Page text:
TWO more senior managers have been stood down from duty amid a series of long-running investigations into the controversy-dogged Hunter arm of NSW Ambulance.
Four months after the Newcastle Herald revealed that two of the region's most senior NSW Ambulance managers, husband and wife team Kerry and Robert Akester, resigned after being stood down, inspectors Mick O'Connor and Brian Knowles were removed from duty this month.
Both men, who declined to comment this week, were working as duty operations managers from Hamilton station.
It's understood there are several investigations underway into the operations of the bitterly divided service in the Hunter.
Numerous paramedics have spoken, on condition of anonymity, about a "deep divide" within the service.
"There seems to be two camps that have emerged and then there are the people sitting in the middle trying to stay out of it," one said.
"It's hard to know what is going on amid all the silence from the powers that be."
Another ongoing investigation is into the service's treatment of paramedic Tony Jenkins who took his own life in April 2018.
Mr Jenkins was left to drive home alone following NSW Ambulance accusations of illicit opioid use.
The state's workplace health and safety regulator is taking legal action in criminal court against NSW Ambulance over the suicide.
For months NSW Ambulance has repeatedly refused to respond to questions about the investigations or what some paramedics describe as an ongoing "toxic culture" within the service in the region.
On four separate occasions since May, a NSW Ambulance spokeswoman has dodged questions put by the Newcastle Herald about the issues.
When the Newcastle Herald first put questions in May, the spokeswoman said NSW Ambulance "does not comment on the working arrangements of individual employees".
The same response has been given on three occasions since and questions about governance, bullying and culture have been ignored.
Several paramedics said the stonewalling was doing little to boost morale.
A senior Hunter paramedic said the stony silence suggested an inability to deal with "an ongoing culture of fear", where workers were afraid to speak out.
"We want things to change and we are glad things are moving, but we are operating in a vacuum as usual," he said.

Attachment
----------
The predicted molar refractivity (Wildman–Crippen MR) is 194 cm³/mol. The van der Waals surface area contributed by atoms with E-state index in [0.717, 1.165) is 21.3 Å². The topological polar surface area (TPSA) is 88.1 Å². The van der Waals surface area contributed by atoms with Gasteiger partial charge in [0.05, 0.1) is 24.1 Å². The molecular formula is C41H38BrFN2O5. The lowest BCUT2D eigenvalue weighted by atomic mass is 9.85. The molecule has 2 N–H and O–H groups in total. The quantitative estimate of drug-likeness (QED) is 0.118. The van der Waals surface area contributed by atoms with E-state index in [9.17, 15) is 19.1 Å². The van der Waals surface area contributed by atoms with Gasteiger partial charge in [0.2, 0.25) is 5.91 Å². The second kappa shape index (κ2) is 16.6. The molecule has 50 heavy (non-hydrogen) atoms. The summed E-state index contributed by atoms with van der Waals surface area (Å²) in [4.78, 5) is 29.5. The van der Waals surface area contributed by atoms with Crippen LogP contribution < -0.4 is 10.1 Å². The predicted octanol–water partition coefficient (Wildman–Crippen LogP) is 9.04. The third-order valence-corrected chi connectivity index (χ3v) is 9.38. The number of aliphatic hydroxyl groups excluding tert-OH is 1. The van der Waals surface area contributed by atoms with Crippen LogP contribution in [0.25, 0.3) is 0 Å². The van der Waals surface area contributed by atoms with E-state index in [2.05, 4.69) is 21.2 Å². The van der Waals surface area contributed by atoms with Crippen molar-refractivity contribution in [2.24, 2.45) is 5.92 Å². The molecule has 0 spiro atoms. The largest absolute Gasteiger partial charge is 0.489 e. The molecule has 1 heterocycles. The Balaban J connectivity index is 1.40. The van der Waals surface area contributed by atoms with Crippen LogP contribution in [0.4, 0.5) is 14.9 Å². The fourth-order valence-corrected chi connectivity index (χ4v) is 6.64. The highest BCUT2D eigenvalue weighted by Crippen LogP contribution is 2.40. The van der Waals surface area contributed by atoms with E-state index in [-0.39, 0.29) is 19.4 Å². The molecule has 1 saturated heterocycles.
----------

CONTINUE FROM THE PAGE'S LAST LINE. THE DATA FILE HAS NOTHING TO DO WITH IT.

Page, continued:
"The silence isn't helping anyone, it's leaving people walking around wondering if they'll be next. There is a lot of frustration at the lack of communication."
Another said it was "typical" that major changes were being made "at the highest levels" and workers were being "completely kept in the dark about what is going on and why".
"We're like mushrooms, they send out an email about changes in chain of command and don't explain anything," a paramedic said.
"It all comes down to rumour and gossip about what is actually going on. The level of communication is beyond poor. We're not asking for full details, we understand that is not possible, but something might be useful."
As reported in May, two Sydney barristers, based at an inner-city Newcastle hotel, interviewed more than a dozen past and present paramedics over several weeks.
NSW Ambulance's newly appointed Deputy Director of Clinical Operations, Inspector Jordan Emery, who is the most senior officer in the region, outlined plans in May to review the Hunter ambulance service and address "workplace grievances".
"It's no secret there have been significant cultural challenges in Hunter New England - that's been reflected in staff surveys and that's been reflected in people's experience," Inspector Emery said.
The Australian Paramedics Association NSW state president Chris Kastelan confirmed members had reported cultural problems in the Hunter for years.
Mr Kastelan said the association had faith that the investigations were being conducted appropriately.
"We're very happy with the way the new manager has gone in there and seems to be not only talking the talk, but walking the walk," he said.
The Akesters, formerly Hunter Zone 1 and Zone 2 managers, oversaw stations from Newcastle to Murrurundi. They were second in charge under Inspector Emery.
Mr O'Connor and Mr Knowles sit in the next level of management, along with 10 other duty operations managers.
It's understood there are four permanent duty operations managers across the region, the other eight positions are held by people acting in the roles.
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